What about me? Providing support to siblings during a hospitalization
March is National Child Life Month. As a Certified Child Life Specialist in the NICU, I find this month quite exciting. It is a time for Specialists to continue to spread awareness of the need for patient education and support during trying times in the hospital, and most importantly, we celebrate the importance of play! But, patients are not the only family members that Child Life Specialists serve. We also provide education and support to siblings. Regardless of age, siblings can struggle throughout a child’s hospitalization for various reasons, and it is important to recognize ways that they can feel supported and have an understanding of what is going on with their brother or sister in a way that makes sense to them.
As a Child Life Specialist, parents often ask me, “What can I do to help them?” when talking about their other children. The fact is, siblings want to be a part of the process. They want to understand what is going on within their families as most times they are just as concerned about their brother or sister as their grown up family members. Siblings may not know how to verbalize their questions or display their concerns, so their worries may manifest themselves in some behavior changes. It is key for parents to understand and recognize the reason behind these changes in order to support their child and to begin teaching positive coping skills.
Here are several keys to providing age-appropriate support to siblings during a brother or sister’s hospitalization:Be honest with them.
Many parents struggle with this because they are unsure of what to say, or don’t want to scare the sibling. It’s helpful to remember, though, that children tend to ask questions when they are ready for the answers. Using age-appropriate, accurate and basic information is recommended. At particular developmental stages, children--especially preschoolers--have very vivid imaginations. If the information is not easy for them to understand, then they will often draw their own conclusions about what is going on. That can sometimes lead to some very inaccurate—yet often comical assessments of the situation. But humorous or not, the information needs to be clarified so they can begin to process it appropriately and work through any emotions they feel. Do not hesitate to ask for support from a Child Life Specialist if they are available to you and you are unsure of what to say.
Encourage them to be involved.
This can be challenging sometimes due to scheduling, distance, or other obstacles that a family may face. But, allowing the child to come and visit their brother or sister can be very therapeutic not only for the sibling, but for the patient as well. Also, having the sibling draw pictures or record themselves reading a recordable storybook, for example, may be helpful. Another suggestion may include having the sibling create an “All About Me” poster or sheet for the patient to help the staff learn about their brother or sister—even if the patient can also create one for themselves! If visits are not possible, then having video chats with the sibling can be a way to help them feel connected.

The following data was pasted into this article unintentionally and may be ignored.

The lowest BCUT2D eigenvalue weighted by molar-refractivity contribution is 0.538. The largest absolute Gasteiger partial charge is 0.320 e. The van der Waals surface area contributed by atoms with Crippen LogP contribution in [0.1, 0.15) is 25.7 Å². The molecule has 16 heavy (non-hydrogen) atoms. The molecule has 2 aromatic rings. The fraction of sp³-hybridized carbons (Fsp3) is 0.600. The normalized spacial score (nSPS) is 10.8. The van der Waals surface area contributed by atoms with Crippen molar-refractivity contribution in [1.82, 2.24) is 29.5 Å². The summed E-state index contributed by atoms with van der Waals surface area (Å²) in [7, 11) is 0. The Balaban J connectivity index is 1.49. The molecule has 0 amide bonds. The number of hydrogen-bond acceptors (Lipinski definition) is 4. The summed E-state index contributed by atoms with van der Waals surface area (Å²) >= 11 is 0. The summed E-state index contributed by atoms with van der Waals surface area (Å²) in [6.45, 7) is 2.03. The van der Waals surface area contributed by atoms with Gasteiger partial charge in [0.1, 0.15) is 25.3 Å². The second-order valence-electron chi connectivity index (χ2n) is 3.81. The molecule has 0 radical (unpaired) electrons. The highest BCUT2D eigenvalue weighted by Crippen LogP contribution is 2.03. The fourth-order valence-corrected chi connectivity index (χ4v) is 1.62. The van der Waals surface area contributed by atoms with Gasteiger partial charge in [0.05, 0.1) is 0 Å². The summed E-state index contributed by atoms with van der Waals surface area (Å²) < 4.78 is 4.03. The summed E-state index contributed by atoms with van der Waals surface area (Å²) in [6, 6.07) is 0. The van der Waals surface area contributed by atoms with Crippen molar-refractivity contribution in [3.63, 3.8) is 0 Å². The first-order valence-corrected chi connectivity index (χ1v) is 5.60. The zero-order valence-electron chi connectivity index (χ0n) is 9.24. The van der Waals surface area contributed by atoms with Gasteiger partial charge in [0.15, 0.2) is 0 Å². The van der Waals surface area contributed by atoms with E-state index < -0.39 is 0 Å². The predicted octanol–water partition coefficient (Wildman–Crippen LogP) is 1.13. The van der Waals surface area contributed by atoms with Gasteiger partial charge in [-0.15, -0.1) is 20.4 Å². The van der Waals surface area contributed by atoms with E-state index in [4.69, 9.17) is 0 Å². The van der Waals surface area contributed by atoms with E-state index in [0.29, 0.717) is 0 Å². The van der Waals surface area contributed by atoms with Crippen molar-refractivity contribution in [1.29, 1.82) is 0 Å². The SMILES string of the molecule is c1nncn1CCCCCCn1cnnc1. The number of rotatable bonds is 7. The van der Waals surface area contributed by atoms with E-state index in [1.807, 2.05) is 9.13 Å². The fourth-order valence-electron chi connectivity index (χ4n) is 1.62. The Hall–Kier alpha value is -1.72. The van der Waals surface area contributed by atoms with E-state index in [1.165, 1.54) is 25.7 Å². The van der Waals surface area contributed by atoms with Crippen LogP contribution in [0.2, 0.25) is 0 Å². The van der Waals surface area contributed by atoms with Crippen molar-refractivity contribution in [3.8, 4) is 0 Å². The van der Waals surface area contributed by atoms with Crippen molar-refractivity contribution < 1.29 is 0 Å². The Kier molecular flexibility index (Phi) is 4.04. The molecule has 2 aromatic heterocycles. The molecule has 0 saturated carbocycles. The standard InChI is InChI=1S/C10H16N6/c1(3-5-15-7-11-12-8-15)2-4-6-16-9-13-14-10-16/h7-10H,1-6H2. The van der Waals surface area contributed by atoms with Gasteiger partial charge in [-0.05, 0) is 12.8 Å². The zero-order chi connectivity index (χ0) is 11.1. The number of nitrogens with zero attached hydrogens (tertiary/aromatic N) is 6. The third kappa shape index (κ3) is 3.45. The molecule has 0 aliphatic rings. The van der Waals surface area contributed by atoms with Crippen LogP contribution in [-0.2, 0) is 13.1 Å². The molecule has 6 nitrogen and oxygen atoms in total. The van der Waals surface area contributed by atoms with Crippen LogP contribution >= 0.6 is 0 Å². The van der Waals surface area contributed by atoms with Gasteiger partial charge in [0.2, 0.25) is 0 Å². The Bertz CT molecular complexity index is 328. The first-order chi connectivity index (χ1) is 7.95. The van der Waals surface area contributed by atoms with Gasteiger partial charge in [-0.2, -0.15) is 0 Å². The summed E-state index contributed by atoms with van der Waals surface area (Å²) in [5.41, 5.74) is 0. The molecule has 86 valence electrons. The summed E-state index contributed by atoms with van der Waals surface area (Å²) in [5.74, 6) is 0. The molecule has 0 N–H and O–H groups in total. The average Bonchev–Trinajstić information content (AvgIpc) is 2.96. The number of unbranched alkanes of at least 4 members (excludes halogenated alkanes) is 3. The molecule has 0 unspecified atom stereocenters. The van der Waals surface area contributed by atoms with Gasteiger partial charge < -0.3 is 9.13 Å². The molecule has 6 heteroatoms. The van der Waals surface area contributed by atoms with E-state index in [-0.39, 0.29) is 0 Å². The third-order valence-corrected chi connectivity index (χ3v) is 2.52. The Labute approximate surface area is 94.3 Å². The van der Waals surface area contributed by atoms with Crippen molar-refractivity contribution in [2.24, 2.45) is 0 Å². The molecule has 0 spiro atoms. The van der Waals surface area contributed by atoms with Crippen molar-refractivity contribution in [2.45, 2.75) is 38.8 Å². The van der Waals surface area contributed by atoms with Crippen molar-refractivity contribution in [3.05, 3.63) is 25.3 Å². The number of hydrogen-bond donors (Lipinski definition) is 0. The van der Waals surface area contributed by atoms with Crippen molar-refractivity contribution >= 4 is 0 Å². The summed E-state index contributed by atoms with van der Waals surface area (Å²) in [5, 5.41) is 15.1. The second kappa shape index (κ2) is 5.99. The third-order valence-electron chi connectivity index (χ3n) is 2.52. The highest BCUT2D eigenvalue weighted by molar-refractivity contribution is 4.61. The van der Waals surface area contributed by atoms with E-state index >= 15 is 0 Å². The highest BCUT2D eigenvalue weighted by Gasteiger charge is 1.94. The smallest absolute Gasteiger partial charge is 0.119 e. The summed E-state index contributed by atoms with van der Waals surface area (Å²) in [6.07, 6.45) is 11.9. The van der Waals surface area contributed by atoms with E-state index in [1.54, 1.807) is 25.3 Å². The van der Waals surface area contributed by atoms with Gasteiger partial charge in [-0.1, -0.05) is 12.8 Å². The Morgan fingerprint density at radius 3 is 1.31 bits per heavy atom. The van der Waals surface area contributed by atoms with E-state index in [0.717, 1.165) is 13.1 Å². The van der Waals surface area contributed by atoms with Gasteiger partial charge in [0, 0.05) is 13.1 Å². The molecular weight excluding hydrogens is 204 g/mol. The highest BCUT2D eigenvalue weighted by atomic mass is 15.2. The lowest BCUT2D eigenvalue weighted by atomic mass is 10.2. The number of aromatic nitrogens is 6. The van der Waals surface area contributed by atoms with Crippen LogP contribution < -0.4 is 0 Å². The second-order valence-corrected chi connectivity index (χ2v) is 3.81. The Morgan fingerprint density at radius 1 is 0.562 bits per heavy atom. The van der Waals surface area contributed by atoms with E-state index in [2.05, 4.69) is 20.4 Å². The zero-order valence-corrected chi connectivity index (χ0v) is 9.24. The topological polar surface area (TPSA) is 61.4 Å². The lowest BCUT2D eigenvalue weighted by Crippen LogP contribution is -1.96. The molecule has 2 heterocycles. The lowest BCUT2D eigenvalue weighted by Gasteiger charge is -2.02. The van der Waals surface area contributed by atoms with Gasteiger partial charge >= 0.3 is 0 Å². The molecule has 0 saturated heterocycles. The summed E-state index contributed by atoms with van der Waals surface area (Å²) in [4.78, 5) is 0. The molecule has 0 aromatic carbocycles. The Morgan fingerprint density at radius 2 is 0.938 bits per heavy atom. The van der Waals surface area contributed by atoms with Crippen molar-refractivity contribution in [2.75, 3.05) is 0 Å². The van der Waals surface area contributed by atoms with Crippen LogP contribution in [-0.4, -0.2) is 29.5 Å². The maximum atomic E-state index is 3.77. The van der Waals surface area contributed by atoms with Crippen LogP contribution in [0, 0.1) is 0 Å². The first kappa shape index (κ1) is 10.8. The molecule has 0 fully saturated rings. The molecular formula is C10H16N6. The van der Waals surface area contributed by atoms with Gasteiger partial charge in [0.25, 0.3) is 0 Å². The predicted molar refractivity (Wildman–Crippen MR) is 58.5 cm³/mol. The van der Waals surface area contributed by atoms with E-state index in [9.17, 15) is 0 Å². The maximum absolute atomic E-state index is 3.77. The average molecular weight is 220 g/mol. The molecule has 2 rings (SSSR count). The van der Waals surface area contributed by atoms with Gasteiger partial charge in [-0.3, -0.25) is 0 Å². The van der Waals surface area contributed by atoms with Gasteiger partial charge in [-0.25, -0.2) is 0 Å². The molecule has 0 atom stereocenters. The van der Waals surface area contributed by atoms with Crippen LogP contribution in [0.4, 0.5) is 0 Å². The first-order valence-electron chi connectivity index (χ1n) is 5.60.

Maintain boundaries and routines as much as possible.
Children are creatures of habit and tend to love their routines. A hospitalization can quickly and easily throw that routine into a tailspin and sometimes take a child’s behavior with it. As adults, we have a different level of understanding as to why routines may need to be changed, but for a child that can produce a remarkable level of stress. Many times when children note boundary and routine changes, adults may notice sudden behavior changes. Children have multiple reasons for these behavior changes, including seeking attention, or establishing what the “new rules” will be—for example, if they engage in a behavior that they know is not typically accepted within their family, what will happen? Will they still get sent to “time-out”? If you notice your child displaying behaviors that are unusual for them, talk about it, and provide positive alternatives for coping instead of the negative behavior. It is important to keep the boundaries and routines as consistent as possible to provide a sense of security in what can feel like a very chaotic time.
The relationship between siblings is often a powerful bond. When one is in the hospital, it can be a time of great stress for the sibling that remains at home. As we know, siblings don’t often like to be left out of anything that the other does! Providing them with opportunities to understand why their brother or sister is in the hospital and being able to engage in helping or supporting their sibling can make the experience as positive as possible for the entire family.
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